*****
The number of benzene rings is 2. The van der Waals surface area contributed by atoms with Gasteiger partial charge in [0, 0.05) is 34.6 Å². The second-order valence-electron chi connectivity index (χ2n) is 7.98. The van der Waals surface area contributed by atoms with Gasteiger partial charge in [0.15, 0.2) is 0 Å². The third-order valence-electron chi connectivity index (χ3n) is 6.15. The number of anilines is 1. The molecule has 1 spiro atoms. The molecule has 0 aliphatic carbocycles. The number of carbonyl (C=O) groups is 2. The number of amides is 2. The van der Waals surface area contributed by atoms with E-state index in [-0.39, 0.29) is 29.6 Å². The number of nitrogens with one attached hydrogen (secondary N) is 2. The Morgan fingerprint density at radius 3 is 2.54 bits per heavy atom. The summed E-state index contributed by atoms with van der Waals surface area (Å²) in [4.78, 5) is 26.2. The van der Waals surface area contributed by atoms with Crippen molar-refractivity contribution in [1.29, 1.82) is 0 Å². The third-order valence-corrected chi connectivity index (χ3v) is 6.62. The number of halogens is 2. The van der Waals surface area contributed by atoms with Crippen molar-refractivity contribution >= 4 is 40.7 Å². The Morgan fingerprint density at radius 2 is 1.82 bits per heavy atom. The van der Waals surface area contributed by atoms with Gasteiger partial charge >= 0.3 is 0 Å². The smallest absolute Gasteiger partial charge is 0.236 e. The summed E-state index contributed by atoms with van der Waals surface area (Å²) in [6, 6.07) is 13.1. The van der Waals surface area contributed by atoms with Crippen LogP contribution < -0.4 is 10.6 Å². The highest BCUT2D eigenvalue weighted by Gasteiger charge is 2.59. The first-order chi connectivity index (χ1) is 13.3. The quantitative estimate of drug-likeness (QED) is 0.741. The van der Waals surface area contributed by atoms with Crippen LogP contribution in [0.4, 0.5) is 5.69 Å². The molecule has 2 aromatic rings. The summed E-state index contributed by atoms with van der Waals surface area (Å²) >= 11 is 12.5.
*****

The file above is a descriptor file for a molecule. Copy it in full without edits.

The number of benzene rings is 2. The van der Waals surface area contributed by atoms with Gasteiger partial charge in [0, 0.05) is 34.6 Å². The second-order valence-electron chi connectivity index (χ2n) is 7.98. The van der Waals surface area contributed by atoms with Gasteiger partial charge in [0.15, 0.2) is 0 Å². The third-order valence-electron chi connectivity index (χ3n) is 6.15. The number of anilines is 1. The molecule has 1 spiro atoms. The molecule has 0 aliphatic carbocycles. The number of carbonyl (C=O) groups is 2. The number of amides is 2. The van der Waals surface area contributed by atoms with E-state index in [-0.39, 0.29) is 29.6 Å². The number of nitrogens with one attached hydrogen (secondary N) is 2. The Morgan fingerprint density at radius 3 is 2.54 bits per heavy atom. The summed E-state index contributed by atoms with van der Waals surface area (Å²) in [4.78, 5) is 26.2. The van der Waals surface area contributed by atoms with Crippen molar-refractivity contribution in [1.29, 1.82) is 0 Å². The third-order valence-corrected chi connectivity index (χ3v) is 6.62. The number of halogens is 2. The van der Waals surface area contributed by atoms with Crippen molar-refractivity contribution >= 4 is 40.7 Å². The Morgan fingerprint density at radius 2 is 1.82 bits per heavy atom. The van der Waals surface area contributed by atoms with Gasteiger partial charge >= 0.3 is 0 Å². The smallest absolute Gasteiger partial charge is 0.236 e. The summed E-state index contributed by atoms with van der Waals surface area (Å²) in [6, 6.07) is 13.1. The van der Waals surface area contributed by atoms with Crippen LogP contribution < -0.4 is 10.6 Å². The highest BCUT2D eigenvalue weighted by Gasteiger charge is 2.59. The first-order chi connectivity index (χ1) is 13.3. The quantitative estimate of drug-likeness (QED) is 0.741. The van der Waals surface area contributed by atoms with Crippen LogP contribution in [0.4, 0.5) is 5.69 Å². The molecule has 2 aromatic rings. The summed E-state index contributed by atoms with van der Waals surface area (Å²) >= 11 is 12.5.